sland.                                                          Coen Inlier and Carpentaria Basin.
4   A. Forsyth and J. Nott
                                                                                 Cape York drainage evolution                5

Holroyd River, which flows west into the Gulf of Carpen-             part of a groundwater hydrology investigation, allowed the
taria. In a similar fashion to the Barron and Mitchell              reconstruction of the bedrock topography below the flood-
Rivers, the catchments of the Stewart and Holroyd Rivers            plains of the Barron and Mitchell Rivers in the region near
are separated by a low-relief plain. This area forms part of        the Barron’s sharp eastward bend. The results from 27
the central Coen Inlier near the boundary between Siluro-           boreholes to bedrock in this area highlight the existence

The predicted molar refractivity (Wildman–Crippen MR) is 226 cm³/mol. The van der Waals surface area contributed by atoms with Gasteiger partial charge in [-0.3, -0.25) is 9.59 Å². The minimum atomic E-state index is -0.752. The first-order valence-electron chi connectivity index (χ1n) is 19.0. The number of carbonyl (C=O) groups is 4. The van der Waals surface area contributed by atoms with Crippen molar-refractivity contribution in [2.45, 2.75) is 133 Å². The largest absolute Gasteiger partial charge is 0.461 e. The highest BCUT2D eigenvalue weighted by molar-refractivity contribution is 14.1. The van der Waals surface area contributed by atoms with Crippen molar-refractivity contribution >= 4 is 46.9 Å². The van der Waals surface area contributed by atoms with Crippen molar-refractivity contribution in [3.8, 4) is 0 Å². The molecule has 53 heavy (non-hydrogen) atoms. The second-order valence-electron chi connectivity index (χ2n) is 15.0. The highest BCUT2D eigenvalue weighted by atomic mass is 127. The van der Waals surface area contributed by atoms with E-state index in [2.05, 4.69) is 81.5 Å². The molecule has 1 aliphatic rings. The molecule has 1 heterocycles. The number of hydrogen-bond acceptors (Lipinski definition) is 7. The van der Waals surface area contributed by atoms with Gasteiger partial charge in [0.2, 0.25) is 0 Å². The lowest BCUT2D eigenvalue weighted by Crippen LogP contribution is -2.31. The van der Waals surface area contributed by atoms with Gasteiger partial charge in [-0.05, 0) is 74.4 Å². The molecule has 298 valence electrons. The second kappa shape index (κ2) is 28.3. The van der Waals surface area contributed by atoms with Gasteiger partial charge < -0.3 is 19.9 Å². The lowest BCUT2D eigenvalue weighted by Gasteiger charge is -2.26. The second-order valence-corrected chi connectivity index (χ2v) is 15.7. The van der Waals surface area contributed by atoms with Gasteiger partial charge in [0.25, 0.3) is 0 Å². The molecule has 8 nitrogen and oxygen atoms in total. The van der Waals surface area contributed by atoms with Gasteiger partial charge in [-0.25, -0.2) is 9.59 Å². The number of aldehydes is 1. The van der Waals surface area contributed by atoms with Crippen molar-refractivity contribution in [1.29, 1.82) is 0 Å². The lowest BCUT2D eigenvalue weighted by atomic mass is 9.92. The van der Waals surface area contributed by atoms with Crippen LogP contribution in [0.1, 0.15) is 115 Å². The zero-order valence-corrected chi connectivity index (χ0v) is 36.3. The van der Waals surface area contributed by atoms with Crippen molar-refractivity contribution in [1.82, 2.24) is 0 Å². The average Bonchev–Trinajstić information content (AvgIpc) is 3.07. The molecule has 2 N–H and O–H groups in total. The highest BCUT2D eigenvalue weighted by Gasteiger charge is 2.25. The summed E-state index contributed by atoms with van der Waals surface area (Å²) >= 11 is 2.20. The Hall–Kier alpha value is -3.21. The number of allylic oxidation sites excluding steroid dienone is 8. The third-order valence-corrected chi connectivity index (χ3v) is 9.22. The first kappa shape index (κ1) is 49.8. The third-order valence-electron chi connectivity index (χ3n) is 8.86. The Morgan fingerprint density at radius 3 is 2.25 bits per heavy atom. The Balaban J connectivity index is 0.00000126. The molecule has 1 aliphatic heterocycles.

Devonian granites and the Coen Metamorphic Group                    of two significant, buried palaeochannels. These palaeo-
rocks of the Savannah Province (Blewett & Trail 1995).              channels parallel each other and are separated by the
Largely unconsolidated fluvial sand and gravel occur as a            present continental drainage divide. They diverge where
high terrace above the surrounding incised stream net-              the eastern palaeochannel turns eastward following a
work near the headwaters of the Stewart River and Pain              near-identical course to the present-day Barron River. The